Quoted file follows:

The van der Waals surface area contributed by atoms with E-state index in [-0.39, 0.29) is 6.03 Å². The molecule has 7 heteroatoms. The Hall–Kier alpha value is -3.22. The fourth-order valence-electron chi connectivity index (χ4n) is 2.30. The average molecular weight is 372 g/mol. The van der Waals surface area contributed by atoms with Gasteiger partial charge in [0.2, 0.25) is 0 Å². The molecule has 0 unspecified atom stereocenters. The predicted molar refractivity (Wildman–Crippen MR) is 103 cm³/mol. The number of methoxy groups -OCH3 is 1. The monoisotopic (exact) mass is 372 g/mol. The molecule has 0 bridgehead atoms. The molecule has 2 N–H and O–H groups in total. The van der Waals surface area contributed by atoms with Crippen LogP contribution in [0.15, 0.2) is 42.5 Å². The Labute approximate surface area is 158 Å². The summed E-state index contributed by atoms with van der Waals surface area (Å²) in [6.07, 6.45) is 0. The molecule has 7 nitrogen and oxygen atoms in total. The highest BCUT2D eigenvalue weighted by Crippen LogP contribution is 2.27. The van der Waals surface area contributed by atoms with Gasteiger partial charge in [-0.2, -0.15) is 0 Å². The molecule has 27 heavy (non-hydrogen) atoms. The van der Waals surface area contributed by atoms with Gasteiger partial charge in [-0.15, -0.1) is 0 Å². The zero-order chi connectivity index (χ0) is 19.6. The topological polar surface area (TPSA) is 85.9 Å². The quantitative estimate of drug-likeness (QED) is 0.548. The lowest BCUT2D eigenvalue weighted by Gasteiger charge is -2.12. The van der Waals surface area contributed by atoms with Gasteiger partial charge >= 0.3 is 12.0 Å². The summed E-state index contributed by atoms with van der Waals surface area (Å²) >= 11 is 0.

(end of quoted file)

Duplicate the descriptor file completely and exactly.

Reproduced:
The van der Waals surface area contributed by atoms with E-state index in [-0.39, 0.29) is 6.03 Å². The molecule has 7 heteroatoms. The Hall–Kier alpha value is -3.22. The fourth-order valence-electron chi connectivity index (χ4n) is 2.30. The average molecular weight is 372 g/mol. The van der Waals surface area contributed by atoms with Gasteiger partial charge in [0.2, 0.25) is 0 Å². The molecule has 0 unspecified atom stereocenters. The predicted molar refractivity (Wildman–Crippen MR) is 103 cm³/mol. The number of methoxy groups -OCH3 is 1. The monoisotopic (exact) mass is 372 g/mol. The molecule has 0 bridgehead atoms. The molecule has 2 N–H and O–H groups in total. The van der Waals surface area contributed by atoms with Crippen LogP contribution in [0.15, 0.2) is 42.5 Å². The Labute approximate surface area is 158 Å². The summed E-state index contributed by atoms with van der Waals surface area (Å²) in [6.07, 6.45) is 0. The molecule has 7 nitrogen and oxygen atoms in total. The highest BCUT2D eigenvalue weighted by Crippen LogP contribution is 2.27. The van der Waals surface area contributed by atoms with Gasteiger partial charge in [-0.2, -0.15) is 0 Å². The molecule has 27 heavy (non-hydrogen) atoms. The van der Waals surface area contributed by atoms with Gasteiger partial charge in [-0.15, -0.1) is 0 Å². The zero-order chi connectivity index (χ0) is 19.6. The topological polar surface area (TPSA) is 85.9 Å². The quantitative estimate of drug-likeness (QED) is 0.548. The lowest BCUT2D eigenvalue weighted by Gasteiger charge is -2.12. The van der Waals surface area contributed by atoms with Gasteiger partial charge >= 0.3 is 12.0 Å². The summed E-state index contributed by atoms with van der Waals surface area (Å²) >= 11 is 0.